Coachline promises jobs safe in crossover
Christchurch-based Leopard Coachlines is selling its city bus routes and commuter buses to Hamilton's Go Bus for an undisclosed sum.
Leopard Coachlines runs about 90 buses under the Orbiter, Selwyn Star and Urban Cat brands. The routes are contracted with Environment Canterbury's (ECan) Metro bus service. It also has a tourism and charter bus arm which is not being sold.
The agreement is conditional, but both companies were confident it would become final by mid-July.
Go Bus commercial director Craig Worth said the firm was one of the country's leading passenger transport operators employing 1200 people. It had about 280 in Christchurch and bought out Christchurch Bus Services in 2010.
He estimated Go Bus would have about two-thirds of the bus services in the city following the purchase of Leopard.
"We are really looking forward to welcoming the Leopard team to the Go Bus family and see this acquisition as a natural complement to our existing Christchurch business," he said.
Go Bus would continue to run the commuter business from the Sydenham Leopard depot. The Urban Cat brand would be replaced with Go Bus over time.
Leopard managing director Brent Early said the firm had contracted to the regional council since 1993.
It has operated the Orbiter service since 1999. According to Leopard's website it was the largest city bus route in Christchurch, carrying 12 per cent of all bus passengers.
Early did not expect anything would prevent the sale going through. One condition was ECan's approval, but a spokesman told The Press there was no obvious reason to deny the contract transfer.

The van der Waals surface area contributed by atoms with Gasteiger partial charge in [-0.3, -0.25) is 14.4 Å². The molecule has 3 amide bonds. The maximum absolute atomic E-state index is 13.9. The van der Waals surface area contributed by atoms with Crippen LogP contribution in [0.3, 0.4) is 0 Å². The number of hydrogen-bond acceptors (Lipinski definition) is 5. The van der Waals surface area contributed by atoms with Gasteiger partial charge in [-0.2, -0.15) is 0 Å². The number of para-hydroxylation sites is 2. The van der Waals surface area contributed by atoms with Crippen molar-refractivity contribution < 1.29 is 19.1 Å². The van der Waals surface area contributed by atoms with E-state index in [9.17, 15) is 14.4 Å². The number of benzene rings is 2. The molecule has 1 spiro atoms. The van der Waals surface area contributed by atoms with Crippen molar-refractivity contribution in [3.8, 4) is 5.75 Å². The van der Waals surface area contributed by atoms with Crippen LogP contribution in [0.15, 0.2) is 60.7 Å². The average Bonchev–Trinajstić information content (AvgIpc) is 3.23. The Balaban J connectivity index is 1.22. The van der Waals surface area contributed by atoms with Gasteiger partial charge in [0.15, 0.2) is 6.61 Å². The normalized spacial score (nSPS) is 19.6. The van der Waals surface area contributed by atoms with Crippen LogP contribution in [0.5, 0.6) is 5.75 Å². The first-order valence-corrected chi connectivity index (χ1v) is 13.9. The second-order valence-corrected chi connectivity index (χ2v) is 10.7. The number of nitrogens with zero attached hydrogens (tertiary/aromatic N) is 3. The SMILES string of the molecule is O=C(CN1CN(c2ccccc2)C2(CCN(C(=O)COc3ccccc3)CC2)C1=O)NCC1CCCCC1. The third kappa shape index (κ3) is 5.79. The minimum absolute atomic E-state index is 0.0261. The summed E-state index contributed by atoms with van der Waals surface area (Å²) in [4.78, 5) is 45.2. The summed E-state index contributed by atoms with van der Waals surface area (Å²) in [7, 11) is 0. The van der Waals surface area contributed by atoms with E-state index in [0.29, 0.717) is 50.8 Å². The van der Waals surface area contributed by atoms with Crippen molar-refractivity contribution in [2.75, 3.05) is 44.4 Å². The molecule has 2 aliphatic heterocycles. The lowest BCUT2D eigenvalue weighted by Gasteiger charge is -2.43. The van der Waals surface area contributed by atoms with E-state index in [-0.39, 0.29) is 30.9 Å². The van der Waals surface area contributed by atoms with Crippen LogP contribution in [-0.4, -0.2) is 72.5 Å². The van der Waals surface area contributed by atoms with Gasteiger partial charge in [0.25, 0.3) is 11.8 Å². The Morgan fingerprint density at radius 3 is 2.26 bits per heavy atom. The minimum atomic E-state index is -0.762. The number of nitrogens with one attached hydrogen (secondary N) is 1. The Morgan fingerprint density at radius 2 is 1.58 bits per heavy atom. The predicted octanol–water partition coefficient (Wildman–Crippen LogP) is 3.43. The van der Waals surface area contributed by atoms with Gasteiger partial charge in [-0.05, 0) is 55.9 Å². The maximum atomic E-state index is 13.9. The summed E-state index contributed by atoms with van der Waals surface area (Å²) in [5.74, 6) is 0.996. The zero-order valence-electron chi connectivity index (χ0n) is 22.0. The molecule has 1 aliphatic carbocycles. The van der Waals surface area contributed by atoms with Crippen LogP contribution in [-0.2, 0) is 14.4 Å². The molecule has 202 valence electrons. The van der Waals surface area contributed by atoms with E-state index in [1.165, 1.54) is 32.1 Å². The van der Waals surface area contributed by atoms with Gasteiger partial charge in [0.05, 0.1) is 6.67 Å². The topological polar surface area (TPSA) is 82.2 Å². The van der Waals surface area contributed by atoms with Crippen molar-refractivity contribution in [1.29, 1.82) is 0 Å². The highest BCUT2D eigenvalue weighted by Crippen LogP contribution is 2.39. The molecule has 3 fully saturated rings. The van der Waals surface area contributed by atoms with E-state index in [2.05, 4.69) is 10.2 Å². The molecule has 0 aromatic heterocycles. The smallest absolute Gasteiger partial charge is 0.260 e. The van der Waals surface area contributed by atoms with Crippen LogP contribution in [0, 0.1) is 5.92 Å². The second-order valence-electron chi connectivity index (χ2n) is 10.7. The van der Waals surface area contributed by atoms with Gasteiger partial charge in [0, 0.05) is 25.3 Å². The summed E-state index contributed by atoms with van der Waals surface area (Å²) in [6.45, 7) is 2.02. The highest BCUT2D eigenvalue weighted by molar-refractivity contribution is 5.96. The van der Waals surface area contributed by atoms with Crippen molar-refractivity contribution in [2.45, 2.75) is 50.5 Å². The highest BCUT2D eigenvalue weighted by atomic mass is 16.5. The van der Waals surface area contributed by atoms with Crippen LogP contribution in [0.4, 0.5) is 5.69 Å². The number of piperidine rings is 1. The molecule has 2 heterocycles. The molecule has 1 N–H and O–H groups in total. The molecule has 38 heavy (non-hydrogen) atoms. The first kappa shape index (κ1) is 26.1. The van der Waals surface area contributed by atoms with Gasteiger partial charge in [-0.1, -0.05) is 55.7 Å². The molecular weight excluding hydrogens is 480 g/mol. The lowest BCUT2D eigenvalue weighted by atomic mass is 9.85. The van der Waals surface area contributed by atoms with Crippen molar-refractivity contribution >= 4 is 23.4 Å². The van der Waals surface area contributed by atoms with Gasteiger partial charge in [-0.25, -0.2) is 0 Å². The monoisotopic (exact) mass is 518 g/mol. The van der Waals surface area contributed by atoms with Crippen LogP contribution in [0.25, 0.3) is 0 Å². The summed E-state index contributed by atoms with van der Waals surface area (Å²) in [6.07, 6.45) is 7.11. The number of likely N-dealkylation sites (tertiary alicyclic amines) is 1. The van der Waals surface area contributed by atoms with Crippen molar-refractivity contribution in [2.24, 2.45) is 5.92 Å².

Go Bus had approached Leopard with the offer to buy the urban arm of the business, including about 90 buses and 180 staff, Early said.
It meant Leopard would refocus on its tourism and charter bus business throughout the country, he said, it would also continue its school charters.
It would retain 90 buses and about 100 staff, spread between Christchurch and Auckland, he said.
He stressed there were "absolutely no redundancies" and all his urban bus staff would move over to Go Bus.
"We've been around for a long, long time and we'll still be here, just not doing the commuter stuff."
Leopard was founded 30 years ago on school bus contracts.
With the contraction of bus users and the reorganisation of Christchurch's bus routes after the earthquakes, it made sense for a larger, more concentrated and co-ordinated company, he said.
Christchurch City Council-owned Red Bus has a 167-strong fleet and 260 staff.
In the year to June 2012, ECan spent $55.8 million on public passenger transport, slightly more than the previous year.
The regional council would not say how much the individual bus contracts were because of commercial sensitivity.